Appropriate For Services: A specimen for a mark used in connection with services must show the mark used in providing or advertising the services.  For example, your specimen may be a photograph of a business sign,  a brochure about the services, an advertisement for the services, a website or webpage, a business card, or stationery showing the mark.  The specimen must show or contain some reference to the services, that is, it is not just a display of the mark itself.

Inappropriate For Services: Printer’s proofs for advertisements or news articles about your services are not acceptable because they do not show your use of the mark.

State applications may have different rules - you should check the rules of your state if you go that route.

I hope this helps -- if you want to schedule a consultation to get your specific questions answered, please contact us here.





How to Get a Trademark In Your State

If you have a brand name or logo for your business, you may want to consider protecting it. As I've written about elsewhere, there are three basic ways to protect this kind of thing: common law protection, state trademark registration, or federal trademark registration. Federal trademark registration is the most expensive. 

For the entrepreneur/startup who isn't quite ready to plunk down a few thousand dollars on a federal trademark application, a state application is usually a lot cheaper and may serve your purposes for the short (or long term). If you plan on operating solely in your state, a state trademark will protect your brand or logo within your state's borders.

Each state has different application requirements. You can find links to your state's trademark information below.

The Most Important Parts of Your Business You Don't Even Know You Own

Without question, most entrepreneurs do not understand the true value of their company. Yes, we all value our customers, employees, and the products we sell. But, the most overlooked asset for a lot of new companies is intellectual property.

Intellectual property is basically the stuff you've created using your brain. Your list of customers, the things you've posted on social media, the catchy slogan or logo you designed....all of this is the way you're setting yourself apart in the marketplace! Maybe its the customer service script you read when you talk to customers. Perhaps its the really awesome book you wrote that is selling thousands of copies on It could be fabulous jewelry you're making for men and women to wear. These things are why your customers love you and why you'll make more money than your competition.

I can't state enough the importance of owning your intellectual property. It is so important that Oprah Winfrey has attributed much of her success to owning her own intellectual property (through owning her own show when she first got started). Jeff Jacobs, the president of Harpo, Inc. (Oprah's company) has stated that Harpo is ultimately an "intellectual property company." Do you see where I'm going with this?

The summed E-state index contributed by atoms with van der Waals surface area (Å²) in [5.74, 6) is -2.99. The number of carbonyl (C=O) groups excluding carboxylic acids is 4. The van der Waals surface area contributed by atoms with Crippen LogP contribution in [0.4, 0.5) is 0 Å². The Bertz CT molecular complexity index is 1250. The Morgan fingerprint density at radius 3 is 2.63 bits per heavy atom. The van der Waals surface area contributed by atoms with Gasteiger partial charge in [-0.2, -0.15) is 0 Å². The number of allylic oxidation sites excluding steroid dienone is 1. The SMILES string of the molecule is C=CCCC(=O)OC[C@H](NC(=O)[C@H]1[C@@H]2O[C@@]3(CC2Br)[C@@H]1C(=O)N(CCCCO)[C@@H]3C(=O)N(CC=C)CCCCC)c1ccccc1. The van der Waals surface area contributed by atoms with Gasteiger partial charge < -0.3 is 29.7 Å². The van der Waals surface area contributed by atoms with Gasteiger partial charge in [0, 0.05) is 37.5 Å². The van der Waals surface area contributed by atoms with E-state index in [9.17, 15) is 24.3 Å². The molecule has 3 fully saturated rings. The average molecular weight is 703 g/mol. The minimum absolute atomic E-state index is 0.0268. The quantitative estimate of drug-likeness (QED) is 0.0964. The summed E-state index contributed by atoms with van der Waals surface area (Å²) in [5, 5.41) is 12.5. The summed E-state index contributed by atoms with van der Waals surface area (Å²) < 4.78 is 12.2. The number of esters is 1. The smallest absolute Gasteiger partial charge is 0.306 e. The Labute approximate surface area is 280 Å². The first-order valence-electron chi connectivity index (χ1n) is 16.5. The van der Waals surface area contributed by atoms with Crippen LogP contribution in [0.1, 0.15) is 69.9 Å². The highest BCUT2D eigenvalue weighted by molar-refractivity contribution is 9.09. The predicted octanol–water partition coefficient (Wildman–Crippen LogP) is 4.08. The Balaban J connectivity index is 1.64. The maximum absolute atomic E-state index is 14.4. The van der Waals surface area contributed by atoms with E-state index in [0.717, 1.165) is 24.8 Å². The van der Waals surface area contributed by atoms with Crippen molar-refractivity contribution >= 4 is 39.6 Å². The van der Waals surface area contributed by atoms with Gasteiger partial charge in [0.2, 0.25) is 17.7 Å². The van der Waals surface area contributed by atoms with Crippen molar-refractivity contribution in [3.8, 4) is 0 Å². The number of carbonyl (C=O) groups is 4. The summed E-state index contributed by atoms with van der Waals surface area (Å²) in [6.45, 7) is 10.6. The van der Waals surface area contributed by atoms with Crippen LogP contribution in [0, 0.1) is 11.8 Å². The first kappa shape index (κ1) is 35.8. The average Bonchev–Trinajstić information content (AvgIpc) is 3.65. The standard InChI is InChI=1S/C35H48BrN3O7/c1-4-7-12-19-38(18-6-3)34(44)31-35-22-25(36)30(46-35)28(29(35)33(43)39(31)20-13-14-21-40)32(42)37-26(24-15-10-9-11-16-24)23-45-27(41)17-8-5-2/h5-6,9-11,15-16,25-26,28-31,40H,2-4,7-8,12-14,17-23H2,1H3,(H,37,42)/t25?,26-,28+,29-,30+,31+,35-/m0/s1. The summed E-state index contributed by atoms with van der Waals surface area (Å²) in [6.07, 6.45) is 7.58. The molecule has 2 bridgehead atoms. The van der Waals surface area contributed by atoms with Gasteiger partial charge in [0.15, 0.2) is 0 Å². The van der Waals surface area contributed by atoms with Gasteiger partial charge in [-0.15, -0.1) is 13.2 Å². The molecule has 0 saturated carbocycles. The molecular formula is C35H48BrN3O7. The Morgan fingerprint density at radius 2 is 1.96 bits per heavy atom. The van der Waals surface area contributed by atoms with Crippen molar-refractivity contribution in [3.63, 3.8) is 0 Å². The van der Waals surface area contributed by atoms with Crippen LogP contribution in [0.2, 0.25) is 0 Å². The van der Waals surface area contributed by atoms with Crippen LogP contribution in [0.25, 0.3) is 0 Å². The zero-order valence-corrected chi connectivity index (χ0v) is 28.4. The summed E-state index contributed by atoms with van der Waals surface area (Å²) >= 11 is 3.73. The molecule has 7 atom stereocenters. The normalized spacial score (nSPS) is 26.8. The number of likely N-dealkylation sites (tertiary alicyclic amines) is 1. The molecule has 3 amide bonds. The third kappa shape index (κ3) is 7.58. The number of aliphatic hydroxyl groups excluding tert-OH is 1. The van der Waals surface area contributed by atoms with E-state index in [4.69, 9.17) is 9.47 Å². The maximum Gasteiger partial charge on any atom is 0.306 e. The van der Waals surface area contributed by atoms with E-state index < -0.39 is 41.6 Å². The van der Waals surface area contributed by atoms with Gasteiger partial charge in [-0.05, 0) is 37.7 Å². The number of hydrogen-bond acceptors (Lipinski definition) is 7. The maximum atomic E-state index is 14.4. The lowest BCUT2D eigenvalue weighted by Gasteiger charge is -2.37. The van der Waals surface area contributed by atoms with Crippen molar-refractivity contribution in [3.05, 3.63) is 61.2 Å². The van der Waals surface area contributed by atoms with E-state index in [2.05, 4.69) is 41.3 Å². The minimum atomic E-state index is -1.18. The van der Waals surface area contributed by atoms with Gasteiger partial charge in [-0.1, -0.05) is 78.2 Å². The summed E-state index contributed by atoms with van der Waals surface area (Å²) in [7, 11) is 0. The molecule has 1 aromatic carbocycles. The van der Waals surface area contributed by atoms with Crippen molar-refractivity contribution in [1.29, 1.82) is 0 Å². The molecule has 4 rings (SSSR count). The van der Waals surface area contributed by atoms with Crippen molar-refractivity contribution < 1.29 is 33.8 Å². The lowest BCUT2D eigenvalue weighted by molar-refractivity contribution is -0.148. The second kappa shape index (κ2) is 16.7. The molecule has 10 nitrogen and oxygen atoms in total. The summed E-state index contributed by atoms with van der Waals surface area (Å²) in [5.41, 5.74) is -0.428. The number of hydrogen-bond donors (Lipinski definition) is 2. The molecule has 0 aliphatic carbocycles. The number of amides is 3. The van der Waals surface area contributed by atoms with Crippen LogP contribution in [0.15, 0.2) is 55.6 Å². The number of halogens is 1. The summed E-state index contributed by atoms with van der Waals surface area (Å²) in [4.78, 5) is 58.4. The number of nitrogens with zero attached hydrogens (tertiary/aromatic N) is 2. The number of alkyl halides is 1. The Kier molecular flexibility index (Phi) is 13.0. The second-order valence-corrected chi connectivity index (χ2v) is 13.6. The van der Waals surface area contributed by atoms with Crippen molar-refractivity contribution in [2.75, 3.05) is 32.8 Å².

Surprisingly, though, a lot of people never take [the relatively] simple steps to ensure that another person or company can't swoop in and take their creations. The goal of this post is to help you identify the intellectual property in your own company so you can take the critical steps to protect yourself and your business!

Re. intellectual property, the most common types are copyrights, trademarks, patents and trade secrets:

Copyright law protects tangible, original works including things like art, poetry, books, movies, songs, videos, computer software, and architecture. Some components of a company’s website might also be included.

Trademark law protects words, phrases, symbols, or designs that you use in the marketplace to distinguish your products and services from your competitors. This might be a logo, word or words, or even a color, scent or sound. Think Nike’s symbol or the word “Apple” for computer products.

Patent law protects inventions that are new and useful. The invention must also not be obvious to others in the field.

Trade secret law encompasses confidential or classified information including formulas, practices, processes, designs, instruments, patterns or compilations of information that give your business an economic advantage over competitors. Think KFC’s fried chicken recipe or Coca-Cola’s formula for coke.

Used right, these areas of law can help you add tons of value (financial and otherwise) to your business. They can also protect you and your business. Think of it this way -- if you'd be pissed that a competitor started using something you created, you probably want to protect it! Protecting your intellectual property could save you a lot of time, headaches and money as your business grows.

Not all types of intellectual property are important for every person or business, but most people are surprised at how much intellectual property their business actually has and how valuable it is.

So how do you know what is relevant for your business? The answer to this question really depends on your circumstances and the type of business you are building. A simple place to start is by asking the following questions:

  1. What types of original things have I created and written down on paper?
  2. How do I connect with my customers and how do I distinguish myself from my competitors (via logos, songs, words, slogans, etc.)?
  3. Have I invented anything new that I haven't seen in the marketplace?
  4. Are there secret things that give me a competitive advantage with my customers?

Answering these four questions will help you start to identify the intellectual property in your business. You may ultimately need to work with a lawyer to adequately protect them.

Do you think you're overlooking valuable assets in your company? Leave me a comment and let me know what you're wondering about!

With gratitude,